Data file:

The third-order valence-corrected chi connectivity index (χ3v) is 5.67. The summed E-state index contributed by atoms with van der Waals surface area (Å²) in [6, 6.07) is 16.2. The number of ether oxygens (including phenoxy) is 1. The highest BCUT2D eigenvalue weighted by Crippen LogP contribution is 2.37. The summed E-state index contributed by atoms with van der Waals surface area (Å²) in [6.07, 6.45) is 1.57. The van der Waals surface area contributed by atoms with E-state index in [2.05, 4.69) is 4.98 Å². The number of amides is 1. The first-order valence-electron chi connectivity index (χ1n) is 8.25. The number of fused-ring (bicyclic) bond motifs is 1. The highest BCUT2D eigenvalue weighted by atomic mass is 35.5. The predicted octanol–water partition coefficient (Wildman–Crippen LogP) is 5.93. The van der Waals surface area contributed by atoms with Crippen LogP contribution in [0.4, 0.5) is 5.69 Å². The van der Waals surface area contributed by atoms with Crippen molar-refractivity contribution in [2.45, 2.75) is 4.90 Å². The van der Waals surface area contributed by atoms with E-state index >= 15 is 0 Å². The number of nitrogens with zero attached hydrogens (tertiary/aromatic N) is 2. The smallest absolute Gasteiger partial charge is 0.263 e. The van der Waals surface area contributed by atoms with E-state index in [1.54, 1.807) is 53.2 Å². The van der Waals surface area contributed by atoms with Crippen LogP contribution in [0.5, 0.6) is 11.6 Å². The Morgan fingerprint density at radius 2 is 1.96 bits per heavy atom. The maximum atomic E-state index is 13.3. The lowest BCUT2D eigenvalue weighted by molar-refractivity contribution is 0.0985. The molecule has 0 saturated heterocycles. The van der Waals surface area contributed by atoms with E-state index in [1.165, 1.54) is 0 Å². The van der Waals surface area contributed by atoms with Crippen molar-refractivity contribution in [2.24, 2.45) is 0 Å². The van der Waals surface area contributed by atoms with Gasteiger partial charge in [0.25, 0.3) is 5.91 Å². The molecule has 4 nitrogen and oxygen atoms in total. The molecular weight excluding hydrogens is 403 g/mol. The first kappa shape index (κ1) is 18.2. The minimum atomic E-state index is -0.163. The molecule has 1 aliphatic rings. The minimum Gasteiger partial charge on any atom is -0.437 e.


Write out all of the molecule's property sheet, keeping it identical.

The third-order valence-corrected chi connectivity index (χ3v) is 5.67. The summed E-state index contributed by atoms with van der Waals surface area (Å²) in [6, 6.07) is 16.2. The number of ether oxygens (including phenoxy) is 1. The highest BCUT2D eigenvalue weighted by Crippen LogP contribution is 2.37. The summed E-state index contributed by atoms with van der Waals surface area (Å²) in [6.07, 6.45) is 1.57. The van der Waals surface area contributed by atoms with E-state index in [2.05, 4.69) is 4.98 Å². The number of amides is 1. The first-order valence-electron chi connectivity index (χ1n) is 8.25. The number of fused-ring (bicyclic) bond motifs is 1. The highest BCUT2D eigenvalue weighted by atomic mass is 35.5. The predicted octanol–water partition coefficient (Wildman–Crippen LogP) is 5.93. The van der Waals surface area contributed by atoms with Crippen LogP contribution in [0.4, 0.5) is 5.69 Å². The van der Waals surface area contributed by atoms with Crippen molar-refractivity contribution in [2.45, 2.75) is 4.90 Å². The van der Waals surface area contributed by atoms with E-state index >= 15 is 0 Å². The number of nitrogens with zero attached hydrogens (tertiary/aromatic N) is 2. The smallest absolute Gasteiger partial charge is 0.263 e. The van der Waals surface area contributed by atoms with E-state index in [1.54, 1.807) is 53.2 Å². The van der Waals surface area contributed by atoms with Crippen LogP contribution in [0.5, 0.6) is 11.6 Å². The Morgan fingerprint density at radius 2 is 1.96 bits per heavy atom. The maximum atomic E-state index is 13.3. The lowest BCUT2D eigenvalue weighted by molar-refractivity contribution is 0.0985. The molecule has 0 saturated heterocycles. The van der Waals surface area contributed by atoms with E-state index in [1.165, 1.54) is 0 Å². The van der Waals surface area contributed by atoms with Crippen molar-refractivity contribution in [2.24, 2.45) is 0 Å². The van der Waals surface area contributed by atoms with Gasteiger partial charge in [0.25, 0.3) is 5.91 Å². The molecule has 4 nitrogen and oxygen atoms in total. The molecular weight excluding hydrogens is 403 g/mol. The first kappa shape index (κ1) is 18.2. The minimum atomic E-state index is -0.163. The molecule has 1 aliphatic rings. The minimum Gasteiger partial charge on any atom is -0.437 e.